Urban ponds as an aquatic biodiversity resource in modified landscapes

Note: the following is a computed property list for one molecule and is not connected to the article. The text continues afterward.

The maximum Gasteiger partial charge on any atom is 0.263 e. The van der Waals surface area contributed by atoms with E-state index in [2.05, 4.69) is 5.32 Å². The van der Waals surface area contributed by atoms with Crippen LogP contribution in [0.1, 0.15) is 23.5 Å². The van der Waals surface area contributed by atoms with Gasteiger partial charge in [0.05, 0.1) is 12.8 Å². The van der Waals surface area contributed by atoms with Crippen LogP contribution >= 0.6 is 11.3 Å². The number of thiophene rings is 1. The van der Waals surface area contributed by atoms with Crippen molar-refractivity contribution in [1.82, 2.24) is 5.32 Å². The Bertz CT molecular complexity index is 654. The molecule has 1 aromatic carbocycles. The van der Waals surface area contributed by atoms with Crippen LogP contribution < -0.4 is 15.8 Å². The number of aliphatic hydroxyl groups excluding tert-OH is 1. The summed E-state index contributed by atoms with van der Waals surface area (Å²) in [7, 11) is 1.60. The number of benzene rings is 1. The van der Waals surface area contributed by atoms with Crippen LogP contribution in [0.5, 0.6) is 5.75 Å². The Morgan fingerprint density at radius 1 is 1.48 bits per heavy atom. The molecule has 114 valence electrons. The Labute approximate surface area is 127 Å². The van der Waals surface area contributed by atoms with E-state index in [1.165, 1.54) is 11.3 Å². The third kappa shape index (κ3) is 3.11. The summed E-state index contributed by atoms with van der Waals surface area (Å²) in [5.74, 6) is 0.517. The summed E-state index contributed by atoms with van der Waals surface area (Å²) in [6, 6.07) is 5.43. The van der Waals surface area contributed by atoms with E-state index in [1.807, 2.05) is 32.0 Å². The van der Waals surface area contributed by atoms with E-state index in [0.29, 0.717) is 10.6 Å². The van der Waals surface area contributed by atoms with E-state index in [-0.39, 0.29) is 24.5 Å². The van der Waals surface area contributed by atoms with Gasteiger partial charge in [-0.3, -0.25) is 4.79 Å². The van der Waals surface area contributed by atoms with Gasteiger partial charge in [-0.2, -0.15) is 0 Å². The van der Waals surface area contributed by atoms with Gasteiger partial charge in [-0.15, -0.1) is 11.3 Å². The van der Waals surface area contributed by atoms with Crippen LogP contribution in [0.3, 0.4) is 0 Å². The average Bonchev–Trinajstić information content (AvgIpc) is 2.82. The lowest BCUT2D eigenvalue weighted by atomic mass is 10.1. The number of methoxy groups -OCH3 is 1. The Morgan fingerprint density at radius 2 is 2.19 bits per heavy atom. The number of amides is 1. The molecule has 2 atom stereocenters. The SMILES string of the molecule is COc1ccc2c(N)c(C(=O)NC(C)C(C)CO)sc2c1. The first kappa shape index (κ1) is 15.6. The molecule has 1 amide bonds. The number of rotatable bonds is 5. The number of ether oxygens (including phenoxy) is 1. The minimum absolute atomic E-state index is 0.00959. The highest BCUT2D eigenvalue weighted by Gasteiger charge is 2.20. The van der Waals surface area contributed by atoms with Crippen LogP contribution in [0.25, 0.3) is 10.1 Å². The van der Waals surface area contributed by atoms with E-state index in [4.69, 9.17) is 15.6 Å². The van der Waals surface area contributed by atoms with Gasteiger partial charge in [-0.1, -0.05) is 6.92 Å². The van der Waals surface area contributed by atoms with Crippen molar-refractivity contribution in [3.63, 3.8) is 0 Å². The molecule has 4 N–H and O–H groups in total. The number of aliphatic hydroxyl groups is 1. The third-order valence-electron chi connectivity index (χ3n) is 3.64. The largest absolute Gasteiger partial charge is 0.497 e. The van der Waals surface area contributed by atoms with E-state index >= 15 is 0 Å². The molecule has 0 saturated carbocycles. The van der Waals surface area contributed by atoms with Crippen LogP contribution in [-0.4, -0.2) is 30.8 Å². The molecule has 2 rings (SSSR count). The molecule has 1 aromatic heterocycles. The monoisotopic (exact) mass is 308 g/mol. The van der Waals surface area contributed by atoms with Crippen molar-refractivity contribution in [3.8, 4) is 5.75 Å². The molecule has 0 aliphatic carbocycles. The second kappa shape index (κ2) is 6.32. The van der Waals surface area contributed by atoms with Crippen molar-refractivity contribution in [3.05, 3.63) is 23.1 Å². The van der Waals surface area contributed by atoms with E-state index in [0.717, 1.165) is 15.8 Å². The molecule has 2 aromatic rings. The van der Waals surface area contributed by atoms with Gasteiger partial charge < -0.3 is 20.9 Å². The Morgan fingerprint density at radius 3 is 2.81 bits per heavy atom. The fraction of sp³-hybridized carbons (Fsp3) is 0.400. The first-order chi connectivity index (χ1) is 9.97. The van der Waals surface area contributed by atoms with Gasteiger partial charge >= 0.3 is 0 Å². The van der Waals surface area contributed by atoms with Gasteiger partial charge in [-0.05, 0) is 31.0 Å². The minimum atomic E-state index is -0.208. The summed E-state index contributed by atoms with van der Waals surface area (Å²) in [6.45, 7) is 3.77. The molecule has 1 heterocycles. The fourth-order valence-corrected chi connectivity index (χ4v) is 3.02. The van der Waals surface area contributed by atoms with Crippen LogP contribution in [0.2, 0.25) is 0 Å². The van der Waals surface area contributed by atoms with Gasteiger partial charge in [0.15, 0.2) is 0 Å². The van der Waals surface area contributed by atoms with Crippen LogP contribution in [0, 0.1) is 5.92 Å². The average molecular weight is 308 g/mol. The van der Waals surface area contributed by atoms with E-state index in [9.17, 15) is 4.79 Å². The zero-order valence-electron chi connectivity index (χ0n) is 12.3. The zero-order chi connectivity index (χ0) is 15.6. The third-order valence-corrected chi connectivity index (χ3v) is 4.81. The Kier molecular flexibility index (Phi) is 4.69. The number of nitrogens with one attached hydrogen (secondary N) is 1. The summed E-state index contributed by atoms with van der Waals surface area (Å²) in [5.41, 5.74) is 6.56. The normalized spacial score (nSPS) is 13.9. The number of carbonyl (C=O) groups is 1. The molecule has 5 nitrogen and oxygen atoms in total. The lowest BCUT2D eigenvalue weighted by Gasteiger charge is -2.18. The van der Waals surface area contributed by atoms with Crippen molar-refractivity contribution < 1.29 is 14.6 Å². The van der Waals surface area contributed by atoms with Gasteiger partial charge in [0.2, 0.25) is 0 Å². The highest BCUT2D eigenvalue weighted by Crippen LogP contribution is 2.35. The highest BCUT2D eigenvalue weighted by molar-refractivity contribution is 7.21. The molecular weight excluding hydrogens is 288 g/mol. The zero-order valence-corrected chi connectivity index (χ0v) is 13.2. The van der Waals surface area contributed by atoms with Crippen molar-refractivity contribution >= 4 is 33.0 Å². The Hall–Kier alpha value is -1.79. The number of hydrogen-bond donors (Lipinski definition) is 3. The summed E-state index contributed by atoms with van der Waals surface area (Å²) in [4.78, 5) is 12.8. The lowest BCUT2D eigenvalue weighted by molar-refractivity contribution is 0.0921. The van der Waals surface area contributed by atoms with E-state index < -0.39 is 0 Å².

Urbanization is a global process contributing to the loss and fragmentation of natural habitats. Many studies have focused on the biological response of terrestrial taxa and habitats to urbanization. However, little is known regarding the consequences of urbanization on freshwater habitats, especially small lentic systems. In this study we examined aquatic macroinvertebrate diversity (family and species level) and variation in community composition between 240 urban and 782 non-urban ponds distributed across the UK. Contrary to predictions, urban ponds supported similar numbers of invertebrate species and families compared to non-urban ponds. Similar gamma diversity was found between the two groups at both family and species taxonomic levels. The biological communities of urban ponds were markedly different to those of non-urban ponds and the variability in urban pond community composition was greater than that in non-urban ponds, contrary to previous work showing homogenisation of communities in urban areas. Positive spatial autocorrelation was recorded for urban and non-urban ponds at 0-50 km (distance between pond study sites) and negative spatial autocorrelation was observed at 100-150 km, and was stronger in urban ponds in both cases. Ponds do not follow the same ecological patterns as terrestrial and lotic habitats (reduced taxonomic richness) in urban environments; in contrast they support high taxonomic richness and contribute significantly to regional faunal diversity. Individual cities are complex structural mosaics which evolve over long periods of time and are managed in diverse ways, promoting the development of a wide-range of environmental conditions and habitat niches in urban ponds which can promote greater heterogeneity between pond communities at larger scales. Ponds provide an opportunity for managers and environmental regulators to conserve and enhance freshwater biodiversity in urbanized landscapes whilst also facilitating key ecosystem services including storm water storage and water treatment.